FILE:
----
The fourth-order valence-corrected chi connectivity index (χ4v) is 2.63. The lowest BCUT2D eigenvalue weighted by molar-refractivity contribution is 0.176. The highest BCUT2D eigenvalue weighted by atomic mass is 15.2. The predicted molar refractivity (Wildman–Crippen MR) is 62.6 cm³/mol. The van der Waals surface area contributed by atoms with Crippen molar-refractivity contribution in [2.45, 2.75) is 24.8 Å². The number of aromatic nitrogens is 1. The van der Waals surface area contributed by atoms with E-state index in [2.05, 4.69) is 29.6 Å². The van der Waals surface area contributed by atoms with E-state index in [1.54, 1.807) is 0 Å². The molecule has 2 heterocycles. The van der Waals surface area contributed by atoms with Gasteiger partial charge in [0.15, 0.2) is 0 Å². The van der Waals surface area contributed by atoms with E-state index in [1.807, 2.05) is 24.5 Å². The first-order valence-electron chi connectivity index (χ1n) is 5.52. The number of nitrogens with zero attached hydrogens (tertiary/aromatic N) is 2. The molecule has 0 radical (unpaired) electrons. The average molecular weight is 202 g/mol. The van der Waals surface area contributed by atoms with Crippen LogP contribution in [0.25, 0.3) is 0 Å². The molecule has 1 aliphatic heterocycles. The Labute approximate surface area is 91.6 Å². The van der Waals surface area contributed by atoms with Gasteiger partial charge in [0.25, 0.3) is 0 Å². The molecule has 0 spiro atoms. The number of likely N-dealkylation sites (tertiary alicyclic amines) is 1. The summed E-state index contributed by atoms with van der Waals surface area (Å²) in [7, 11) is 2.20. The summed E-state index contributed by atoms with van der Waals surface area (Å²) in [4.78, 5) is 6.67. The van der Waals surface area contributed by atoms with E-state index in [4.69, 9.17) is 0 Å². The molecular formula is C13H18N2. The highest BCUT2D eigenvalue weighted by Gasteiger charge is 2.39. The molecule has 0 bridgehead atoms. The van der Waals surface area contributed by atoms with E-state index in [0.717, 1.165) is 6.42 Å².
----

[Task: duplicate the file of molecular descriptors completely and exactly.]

The fourth-order valence-corrected chi connectivity index (χ4v) is 2.63. The lowest BCUT2D eigenvalue weighted by molar-refractivity contribution is 0.176. The highest BCUT2D eigenvalue weighted by atomic mass is 15.2. The predicted molar refractivity (Wildman–Crippen MR) is 62.6 cm³/mol. The van der Waals surface area contributed by atoms with Crippen molar-refractivity contribution in [2.45, 2.75) is 24.8 Å². The number of aromatic nitrogens is 1. The van der Waals surface area contributed by atoms with E-state index in [2.05, 4.69) is 29.6 Å². The van der Waals surface area contributed by atoms with E-state index in [1.54, 1.807) is 0 Å². The molecule has 2 heterocycles. The van der Waals surface area contributed by atoms with Gasteiger partial charge in [0.15, 0.2) is 0 Å². The van der Waals surface area contributed by atoms with E-state index in [1.807, 2.05) is 24.5 Å². The first-order valence-electron chi connectivity index (χ1n) is 5.52. The number of nitrogens with zero attached hydrogens (tertiary/aromatic N) is 2. The molecule has 0 radical (unpaired) electrons. The average molecular weight is 202 g/mol. The van der Waals surface area contributed by atoms with Crippen LogP contribution in [0.25, 0.3) is 0 Å². The molecule has 1 aliphatic heterocycles. The Labute approximate surface area is 91.6 Å². The van der Waals surface area contributed by atoms with Gasteiger partial charge in [0.25, 0.3) is 0 Å². The molecule has 0 spiro atoms. The number of likely N-dealkylation sites (tertiary alicyclic amines) is 1. The summed E-state index contributed by atoms with van der Waals surface area (Å²) in [7, 11) is 2.20. The summed E-state index contributed by atoms with van der Waals surface area (Å²) in [4.78, 5) is 6.67. The van der Waals surface area contributed by atoms with E-state index in [4.69, 9.17) is 0 Å². The molecular formula is C13H18N2. The highest BCUT2D eigenvalue weighted by Gasteiger charge is 2.39. The molecule has 0 bridgehead atoms. The van der Waals surface area contributed by atoms with E-state index in [0.717, 1.165) is 6.42 Å².